If you watch “Downton Abbey” you might have wondered what it would be like to eat upstairs with Lord Grantham and his family or downstairs with the servants.
It appears that whether you eat upstairs or downstairs, solid manners are expected. Would you or your children measure up?
Good manners show respect and politeness. One definition simply states it is about consideration for others.
If your children are resisting your efforts to make them behave at mealtime, just tell them to trust you on this one. Let them know people will not call them out on poor manners; they will instead talk about them behind their back.
Following are generally agreed upon table etiquette tips to review and discuss with your family. A lively discussion of moaning and groaning should be expected. And if there are adults who have bad habits, draw them into the conversation. They might accept a subtle reminder to quietly chew or to keep elbows off the table.
Pick your battles carefully and gently so you do not totally destroy mealtime. Meals are to be savored and enjoyed, but by practicing a little dinner discipline you will help your children now and in the future. Impressions are made while eating and socializing, so you might as well help your children make good ones.
- Wait until the entire family is seated before eating.
- Children should ask to be excused with the idea that they otherwise stay until everyone is finished eating.
- Do not rest arms and elbows on the table while eating.
- When eating, the napkin goes in your lap, not beside your plate.
- Say please and thank you when food is passed, and avoid reaching across someone’s plate.
- Eat what is served without complaining.
- Hold belches and other unnecessary noises.
- Make friendly conversation by listening and contributing.
- Chew foods with mouth closed.
- Table manners need to be practiced, or they won’t really be learned.
If your family is doing these things already, well done. If not, perhaps the list will inspire you and even your children.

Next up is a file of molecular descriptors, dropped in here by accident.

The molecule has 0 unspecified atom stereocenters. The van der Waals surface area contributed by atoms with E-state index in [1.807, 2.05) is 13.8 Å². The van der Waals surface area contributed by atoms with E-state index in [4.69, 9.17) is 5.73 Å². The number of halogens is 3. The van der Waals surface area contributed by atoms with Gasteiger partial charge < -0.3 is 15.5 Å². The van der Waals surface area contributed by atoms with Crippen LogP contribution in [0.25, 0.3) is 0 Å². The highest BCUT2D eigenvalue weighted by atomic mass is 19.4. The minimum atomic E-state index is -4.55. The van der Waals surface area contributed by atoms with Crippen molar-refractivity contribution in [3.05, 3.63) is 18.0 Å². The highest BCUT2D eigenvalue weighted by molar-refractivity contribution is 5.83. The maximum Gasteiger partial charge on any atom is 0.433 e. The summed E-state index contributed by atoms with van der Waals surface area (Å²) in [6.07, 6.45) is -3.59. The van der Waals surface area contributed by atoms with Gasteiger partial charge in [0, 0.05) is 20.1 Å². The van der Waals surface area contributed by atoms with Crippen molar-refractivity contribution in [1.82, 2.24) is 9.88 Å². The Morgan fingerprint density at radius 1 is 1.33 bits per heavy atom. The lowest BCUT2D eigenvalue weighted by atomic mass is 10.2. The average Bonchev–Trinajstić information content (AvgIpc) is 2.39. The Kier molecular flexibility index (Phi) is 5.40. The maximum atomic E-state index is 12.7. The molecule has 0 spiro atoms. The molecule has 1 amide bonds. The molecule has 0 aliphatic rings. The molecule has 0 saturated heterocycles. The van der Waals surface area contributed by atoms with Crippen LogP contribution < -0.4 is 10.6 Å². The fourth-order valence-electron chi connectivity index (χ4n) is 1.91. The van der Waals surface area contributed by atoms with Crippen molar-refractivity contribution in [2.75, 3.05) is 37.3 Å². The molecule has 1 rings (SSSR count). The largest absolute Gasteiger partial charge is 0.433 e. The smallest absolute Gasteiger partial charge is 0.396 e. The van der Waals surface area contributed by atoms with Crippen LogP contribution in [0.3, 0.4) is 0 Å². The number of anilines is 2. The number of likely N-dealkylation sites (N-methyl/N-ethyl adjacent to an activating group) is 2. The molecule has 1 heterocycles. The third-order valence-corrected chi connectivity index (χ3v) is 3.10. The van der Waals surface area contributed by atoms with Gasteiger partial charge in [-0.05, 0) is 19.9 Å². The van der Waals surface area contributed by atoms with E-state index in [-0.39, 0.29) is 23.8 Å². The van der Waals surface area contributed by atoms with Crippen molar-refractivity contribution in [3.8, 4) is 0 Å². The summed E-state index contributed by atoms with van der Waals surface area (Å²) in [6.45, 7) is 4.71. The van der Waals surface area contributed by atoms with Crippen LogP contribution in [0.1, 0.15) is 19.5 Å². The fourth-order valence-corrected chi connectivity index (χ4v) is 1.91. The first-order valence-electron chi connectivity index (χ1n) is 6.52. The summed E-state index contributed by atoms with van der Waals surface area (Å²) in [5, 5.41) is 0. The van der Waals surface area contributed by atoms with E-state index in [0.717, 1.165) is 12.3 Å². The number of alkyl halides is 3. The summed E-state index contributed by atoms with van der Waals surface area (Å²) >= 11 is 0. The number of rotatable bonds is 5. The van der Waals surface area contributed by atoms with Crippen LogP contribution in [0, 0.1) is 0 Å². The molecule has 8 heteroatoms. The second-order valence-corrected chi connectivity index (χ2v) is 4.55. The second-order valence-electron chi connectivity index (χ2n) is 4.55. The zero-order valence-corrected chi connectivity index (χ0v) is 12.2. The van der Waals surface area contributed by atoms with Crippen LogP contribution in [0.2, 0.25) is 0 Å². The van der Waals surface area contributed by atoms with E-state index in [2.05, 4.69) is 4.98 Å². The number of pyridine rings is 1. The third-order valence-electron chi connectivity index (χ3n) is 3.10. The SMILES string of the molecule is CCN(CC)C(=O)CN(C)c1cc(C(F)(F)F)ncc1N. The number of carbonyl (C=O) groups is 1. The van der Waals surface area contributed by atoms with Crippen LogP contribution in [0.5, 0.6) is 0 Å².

Manners are impressive on a subtler, more gentle level that we all recognize. It is really not about managing the silverware — which, by the way, is from the outside to the inside — it is more about respect for others at the table.
Your kids will think it sounds stuffy and old fashioned. They got it half right, it is old but not stuffy. The set-up, whether in a showy dining room or around an old kitchen table, allows for lively conversation and enables nurturing.
On a personal note, one of my children threatened that people might avoid eating with me if I wrote an article on table manners. My approach is one of humility, knowing that I would not be able to eat in the Grantham dining room without more research and some practice with all that silver.
Good behavior can have rewards. For example, there was a recent news story about a family from the Seattle area who went out to dinner and got a discount on their meal because the three children (ages 2, 3, and 8) were so well-mannered. The receipt actually had a line item for “well behaved kids disc.”
How brilliant! It is no wonder it made the national headlines. We all “get it” and are impressed by the tame children and the reward.
I can’t promise a reward but clearly people are watching.
Michele Lucas is a registered dietitian at Providence St. Mary Medical Center in Walla Walla and the mother of two children.